Food in Mombasa – Like the rest of Kenya, I wasn’t surprised to find ugali (posho) at every local restaurant. I did not like to try out local foods and instead opted for the more continental fries and snacks. There is KFC, Naivas supermarkets, and a lot more fast-food outlets. If you want to experience local cuisine, there are loads of restaurants in every corner offering them on their menus. The surprising thing though is that every single item on any meal is priced alone. Which in my opinion is quite limiting. Also, I found food there as relatively expensive.
Things to do – So with all information above we can assume you’ll comfortably settle into Mombasa. Right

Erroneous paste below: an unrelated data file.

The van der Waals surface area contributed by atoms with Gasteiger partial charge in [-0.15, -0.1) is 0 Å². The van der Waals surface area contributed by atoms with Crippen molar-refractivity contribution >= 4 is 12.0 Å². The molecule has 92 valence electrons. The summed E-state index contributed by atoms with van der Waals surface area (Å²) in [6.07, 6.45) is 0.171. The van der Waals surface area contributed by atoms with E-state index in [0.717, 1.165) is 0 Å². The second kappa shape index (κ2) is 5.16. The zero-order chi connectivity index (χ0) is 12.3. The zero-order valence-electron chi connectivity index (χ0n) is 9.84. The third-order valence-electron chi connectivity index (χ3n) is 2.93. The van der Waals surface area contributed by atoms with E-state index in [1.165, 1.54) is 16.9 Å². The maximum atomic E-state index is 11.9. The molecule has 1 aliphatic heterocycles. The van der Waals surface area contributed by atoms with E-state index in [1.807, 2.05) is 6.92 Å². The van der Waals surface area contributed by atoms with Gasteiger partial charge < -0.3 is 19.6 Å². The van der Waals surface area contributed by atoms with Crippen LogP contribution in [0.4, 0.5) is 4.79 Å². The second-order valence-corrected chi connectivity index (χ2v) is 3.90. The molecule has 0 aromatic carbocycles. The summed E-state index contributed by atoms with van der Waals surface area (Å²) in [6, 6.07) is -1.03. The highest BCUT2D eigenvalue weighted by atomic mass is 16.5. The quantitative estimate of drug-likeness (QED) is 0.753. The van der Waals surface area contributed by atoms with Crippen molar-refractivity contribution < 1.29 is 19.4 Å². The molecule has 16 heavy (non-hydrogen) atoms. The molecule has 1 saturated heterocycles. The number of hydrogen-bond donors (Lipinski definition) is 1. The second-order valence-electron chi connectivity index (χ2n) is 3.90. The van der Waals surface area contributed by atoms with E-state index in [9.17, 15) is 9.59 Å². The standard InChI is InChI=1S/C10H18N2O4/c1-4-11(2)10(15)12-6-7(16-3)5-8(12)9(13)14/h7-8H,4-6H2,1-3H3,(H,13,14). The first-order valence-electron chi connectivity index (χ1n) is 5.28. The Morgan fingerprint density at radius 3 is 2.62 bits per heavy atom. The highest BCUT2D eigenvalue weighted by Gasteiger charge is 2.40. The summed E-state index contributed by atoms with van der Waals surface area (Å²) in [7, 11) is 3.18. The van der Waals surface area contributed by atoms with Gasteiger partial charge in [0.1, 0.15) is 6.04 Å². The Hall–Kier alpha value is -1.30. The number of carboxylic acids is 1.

There’s so much to do here. At least I have helped you safe land. You can’t do everything here on a fixed budget and time. So here are a few of the things I explored in Mombasa.
Visit the Mombasa Beach – Pure white sands fade into clear blue waters. I guess that is why Mombasa is called the white and blue city. I guess… Three out of seven days I was at the beach. Splitting my hours there between sunbathing and floating on the denser salty waters. A trip to Mombasa without the beach isn’t a trip – for travel freaks to say. It never got old. I’d go back here every day of the week just to swim. There are many many beaches along the coast but Mombasa beach was my favourite by far. Try Nyali beach. Or you can travel about 34 kilometres south of the city to the world popular Diani beach.